Students learn lesson by helping others

Wednesday, November 29, 2017 - 17:01
  • Photo courtesy of Anna Ripp Eagle River High School students (L-R) Bonnie Perkins, Anna Ripp and Corey Frazier pose for a photo while fellow ERHS student Josh Agron loads supplies during a supply drive Ripp organized to benefit refugees in Alaska.
  • Photo courtesy of Anna Ripp Students donated two van loads of supplies to the Refugee Assistance and Immigration Services.
  • Photo courtesy of Anna Ripp Students carry bags of supplies following a drive to help refugees through the Refugee Assistance and Immigration Services program, which is operated by Catholic Social Services.
  • Photo courtesy of Anna Ripp Students donated two van loads of supplies to the Refugee Assistance and Immigration Services.

Before her senior year of high school, Eagle River’s Anna Ripp didn’t pay much attention to what was happening in the world outside her hometown.

“I don’t think I was socially aware of the issues happening in the world,” Ripp said in a Monday, Nov. 27 interview.

That changed when Ripp and her classmates in Karen Acklin-Williams’s English class began their Social Justice unit, which includes readings from texts such as Richard Wright’s “Black Boy,” Barbara Ehrenreich’s “Nickel and Dimed” and Adam Shepard’s “Scratch Beginnings.”

In addition to the readings, Acklin-Williams said assigned students a research paper and community service project.

Ripp chose the plight of refugees around the world as her project emphasis, and said she came away a changed person.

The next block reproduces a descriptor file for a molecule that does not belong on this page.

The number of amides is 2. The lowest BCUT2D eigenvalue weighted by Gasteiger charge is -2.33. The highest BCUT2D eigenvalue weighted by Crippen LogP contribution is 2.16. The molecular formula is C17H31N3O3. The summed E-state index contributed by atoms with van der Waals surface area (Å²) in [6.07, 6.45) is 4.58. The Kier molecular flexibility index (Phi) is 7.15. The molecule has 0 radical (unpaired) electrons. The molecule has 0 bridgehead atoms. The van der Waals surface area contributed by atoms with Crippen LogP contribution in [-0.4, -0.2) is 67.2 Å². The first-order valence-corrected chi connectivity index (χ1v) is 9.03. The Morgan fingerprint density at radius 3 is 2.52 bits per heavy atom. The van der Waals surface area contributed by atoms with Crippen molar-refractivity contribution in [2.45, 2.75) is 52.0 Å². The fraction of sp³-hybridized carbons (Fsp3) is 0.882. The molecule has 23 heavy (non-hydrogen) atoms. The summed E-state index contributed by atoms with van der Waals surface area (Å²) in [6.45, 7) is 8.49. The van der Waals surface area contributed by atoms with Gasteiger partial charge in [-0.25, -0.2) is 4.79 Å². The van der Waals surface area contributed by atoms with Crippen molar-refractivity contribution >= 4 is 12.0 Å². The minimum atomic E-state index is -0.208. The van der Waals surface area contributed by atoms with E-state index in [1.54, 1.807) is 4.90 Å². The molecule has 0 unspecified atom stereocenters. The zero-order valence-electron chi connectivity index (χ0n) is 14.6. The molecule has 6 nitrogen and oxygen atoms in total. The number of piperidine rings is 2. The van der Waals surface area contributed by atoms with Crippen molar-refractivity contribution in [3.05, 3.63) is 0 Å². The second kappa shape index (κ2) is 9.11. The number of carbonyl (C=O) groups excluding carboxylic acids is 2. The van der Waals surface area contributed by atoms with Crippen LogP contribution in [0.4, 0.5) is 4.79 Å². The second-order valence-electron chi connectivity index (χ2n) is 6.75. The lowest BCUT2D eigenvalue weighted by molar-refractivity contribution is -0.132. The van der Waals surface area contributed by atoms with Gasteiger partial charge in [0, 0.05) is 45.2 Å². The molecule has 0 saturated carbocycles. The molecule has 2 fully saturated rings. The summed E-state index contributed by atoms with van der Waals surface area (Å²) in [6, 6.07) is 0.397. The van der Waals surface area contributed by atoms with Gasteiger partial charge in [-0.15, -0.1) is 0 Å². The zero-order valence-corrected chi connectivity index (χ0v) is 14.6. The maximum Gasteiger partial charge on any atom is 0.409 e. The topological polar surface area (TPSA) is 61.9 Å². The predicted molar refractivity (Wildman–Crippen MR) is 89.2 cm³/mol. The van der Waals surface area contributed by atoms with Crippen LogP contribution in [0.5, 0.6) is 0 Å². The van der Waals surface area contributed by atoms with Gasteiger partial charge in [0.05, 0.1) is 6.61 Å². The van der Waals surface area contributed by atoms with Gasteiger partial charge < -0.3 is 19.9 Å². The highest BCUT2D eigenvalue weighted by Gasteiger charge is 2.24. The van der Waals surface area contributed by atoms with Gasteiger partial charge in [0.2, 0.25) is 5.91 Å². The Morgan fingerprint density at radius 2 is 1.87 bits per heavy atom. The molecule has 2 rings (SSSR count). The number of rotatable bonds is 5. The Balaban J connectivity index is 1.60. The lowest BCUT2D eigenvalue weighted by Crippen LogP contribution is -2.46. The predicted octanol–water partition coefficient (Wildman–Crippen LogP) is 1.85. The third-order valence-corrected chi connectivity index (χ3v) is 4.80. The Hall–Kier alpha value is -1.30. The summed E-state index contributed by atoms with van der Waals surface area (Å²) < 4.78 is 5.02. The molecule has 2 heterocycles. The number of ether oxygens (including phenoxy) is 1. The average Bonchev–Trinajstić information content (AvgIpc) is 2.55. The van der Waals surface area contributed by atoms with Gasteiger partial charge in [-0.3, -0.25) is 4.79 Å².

“It was pretty impactful for me,” she said.

Rather than simply fulfilling her community service hour requirement, Ripp decided to do what she could to help refugees in Alaska. She reached out to Catholic Social Services, which runs the Refugee Assistance and Immigration Services (RAIS) program in Anchorage. The organization gave her a list of things needed by its clients, and Ripp got to work.

With the help of some of her friends and classmates, Ripp started a donation project at ERHS. She posted flyers around the school and solicited help from teachers, who placed donation boxes in their classrooms. Useful items poured in — dish soap, laundry detergent, toilet paper, hand warmers, socks, gloves, jackets and more.

“I didn’t expect all the donations we got,” she said.

When the donation drive was over, Ripp and her fellow students had gathered enough donations to fill two vans full of goods.

“Eagle River High School really pulled together,” she said.

Acklin-Williams said she was thrilled with the effort by her students and the community.

“I couldn’t be happier as a teacher for so much support,” she wrote. “I honestly believe that you should always want to expose yourself to altruistic ways and always give your best to assist others.”

It’s a message that has clearly resonated with Ripp. Before the project, she said she had no particular desire to live a life of altruism. Now she’s thinking about joining the Peace Corps after college.

“It just made me want to help people more,” she said.

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